If you were wondering where (and what) my poetry jam series was about, this is the piece to read. Poetry Jam hasn’t ended, but I’ve decided it is time for it to go in another direction to solidify my works in a publishable format. That is, digital self-publishing for the single woman.
And why the name poetry jam? Well, it’s a little bit silly since most of the poetry I’ve written for that series is written from a child’s perspective and the name is more than adequate.
But wait, aren’t you at least 21? Yes, but that shouldn’t stop you (or me) from being able to write short shorts to express a point or view or just write nonsensically.
“When I was ten, I read fairy tales in secret and would have been ashamed if I had been found doing so. Now that I am 50, I read them openly. When I became a man, I put away childish things – including fear of childishness and the desire to be grown up.”
— C.S. Lewis
On the other side of the coin, stands a very dim-lighted center stage and a lone microphone. Poetry jam for me was a little bit like open-mic night. Exposing your work – your thoughts – leaves you, like any performer, a little vulnerable to any ridicule or open praise. It is there for the world to see. But at the same time, it can open your world up to other people and recognition that you would otherwise never have had the chance to receive.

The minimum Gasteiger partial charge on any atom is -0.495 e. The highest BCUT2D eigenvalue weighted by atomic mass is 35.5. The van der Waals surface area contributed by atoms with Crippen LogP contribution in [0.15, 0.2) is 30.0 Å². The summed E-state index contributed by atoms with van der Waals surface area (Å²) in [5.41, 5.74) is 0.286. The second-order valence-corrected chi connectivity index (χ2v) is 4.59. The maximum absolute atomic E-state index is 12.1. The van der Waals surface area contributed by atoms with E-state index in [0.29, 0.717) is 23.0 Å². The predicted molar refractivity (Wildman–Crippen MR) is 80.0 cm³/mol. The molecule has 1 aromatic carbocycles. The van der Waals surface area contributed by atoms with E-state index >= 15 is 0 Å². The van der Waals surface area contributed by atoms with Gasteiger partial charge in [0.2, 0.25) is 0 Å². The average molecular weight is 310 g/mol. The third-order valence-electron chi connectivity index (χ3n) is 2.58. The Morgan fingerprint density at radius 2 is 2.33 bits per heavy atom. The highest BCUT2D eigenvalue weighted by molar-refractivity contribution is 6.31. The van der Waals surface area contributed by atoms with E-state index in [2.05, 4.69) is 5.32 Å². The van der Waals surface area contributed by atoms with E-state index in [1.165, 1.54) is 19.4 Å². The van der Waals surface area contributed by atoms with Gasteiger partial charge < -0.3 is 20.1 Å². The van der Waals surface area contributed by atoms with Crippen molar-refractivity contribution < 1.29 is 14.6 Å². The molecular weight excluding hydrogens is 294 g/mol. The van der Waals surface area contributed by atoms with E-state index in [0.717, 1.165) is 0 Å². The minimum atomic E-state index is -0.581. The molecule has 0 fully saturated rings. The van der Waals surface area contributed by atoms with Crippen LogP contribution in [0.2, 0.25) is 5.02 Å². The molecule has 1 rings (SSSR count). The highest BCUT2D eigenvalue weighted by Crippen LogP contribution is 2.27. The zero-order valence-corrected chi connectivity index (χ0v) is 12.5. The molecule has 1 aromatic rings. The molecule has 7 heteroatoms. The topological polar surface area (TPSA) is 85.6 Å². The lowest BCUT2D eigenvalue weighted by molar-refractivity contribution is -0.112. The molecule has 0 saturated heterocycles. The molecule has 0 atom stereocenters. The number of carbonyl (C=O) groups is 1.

Though silly the poems may be, there is oftentimes an ounce or two in truth in them. Take for example, I Test. With 20/20 vision or corrected eyesight, you can see everything. With blurred vision, perhaps you can only make out the first couple of lines. I can certify this because I discovered my myopia around the age of 10 through compulsory eye tests at school.
For a tl;dr (too long, didn’t read version) for why poetry jam:
A hug, a kiss is all it takes,
A gentle smile on your face,
A nod, a wave of the hand
Is it time for that?
I don’t want this to end.
It’s not over, you smirk,
With a wink and a grin.
See you again on my next crazy whim.